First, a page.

Number of vacant homes drops nationwide
NH ranks among states with lowest percentage of zombie properties
Nationwide, more than 1.5 million single-family homes and condos are vacant due to foreclosures, according to a report by the property database firm ATTOM Data Solutions — that’s 1.6% of all homes nationwide.
The Q3 Vacant Property and Zombie Foreclosure Report report analyzes publicly recorded real estate data collected by ATTOM Data Solutions — including foreclosure status, equity, and owner-occupancy status — matched against monthly updated vacancy data.
During the third quarter of 2019, more than 304,000 homes were in the process of foreclosure, with about 3.2% (or 9,612 properties) considered “zombie” foreclosures, a term referring to properties that have been vacated due to possible foreclosure.
While the count of properties in the process of foreclosure is down by nearly 22% since the same period of 2016, the number of homes that sit empty has dropped nearly in half, according to ATTOM.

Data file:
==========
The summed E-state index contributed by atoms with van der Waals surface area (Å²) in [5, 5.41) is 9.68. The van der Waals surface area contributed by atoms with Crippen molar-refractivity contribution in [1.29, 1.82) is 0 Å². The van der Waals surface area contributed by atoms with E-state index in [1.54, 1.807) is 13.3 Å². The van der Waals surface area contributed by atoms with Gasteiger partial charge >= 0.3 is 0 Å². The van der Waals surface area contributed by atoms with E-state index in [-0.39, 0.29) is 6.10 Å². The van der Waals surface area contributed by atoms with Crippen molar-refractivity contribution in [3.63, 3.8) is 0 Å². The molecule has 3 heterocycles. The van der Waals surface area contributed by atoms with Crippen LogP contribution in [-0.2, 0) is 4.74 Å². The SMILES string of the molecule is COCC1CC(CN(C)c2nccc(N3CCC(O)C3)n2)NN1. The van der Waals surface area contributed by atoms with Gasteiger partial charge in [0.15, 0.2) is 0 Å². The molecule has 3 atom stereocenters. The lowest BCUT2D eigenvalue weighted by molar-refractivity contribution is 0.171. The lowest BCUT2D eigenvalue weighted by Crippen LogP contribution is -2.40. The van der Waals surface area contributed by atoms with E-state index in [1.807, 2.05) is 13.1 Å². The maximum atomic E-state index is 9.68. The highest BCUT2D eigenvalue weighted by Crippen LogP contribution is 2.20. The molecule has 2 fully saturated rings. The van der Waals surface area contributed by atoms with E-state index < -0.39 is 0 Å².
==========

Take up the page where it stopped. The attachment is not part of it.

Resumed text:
Washington, D.C. reported the highest percentage of zombie foreclosures, with 12.5%, followed by Oregon with 8.8% and Maine with 8.5%. New Hampshire was joined by Connecticut, Delaware, Colorado and Idaho for having the lowest percentage of total properties vacated due to possible foreclosures.
New York had the highest actual number of properties vacated due to possible foreclosures, also referred to as zombie properties, with 2,428 properties. It was followed by Florida (1,634), Illinois (985), Ohio (891) and New Jersey (463).
“The blight of vacant, decaying properties facing foreclosure has declined dramatically across the United States – another good-news offshoot of the housing boom that’s gone on for eight years,” said Todd Teta, chief product officer with ATTOM Data Solutions. “A handful of areas still face notable problems with homes abandoned by owners after they get hit with foreclosure claims. But with the economy improving and the housing market still hot, an expanding number of neighborhoods across the country face little or no problem with these so-called zombie properties.”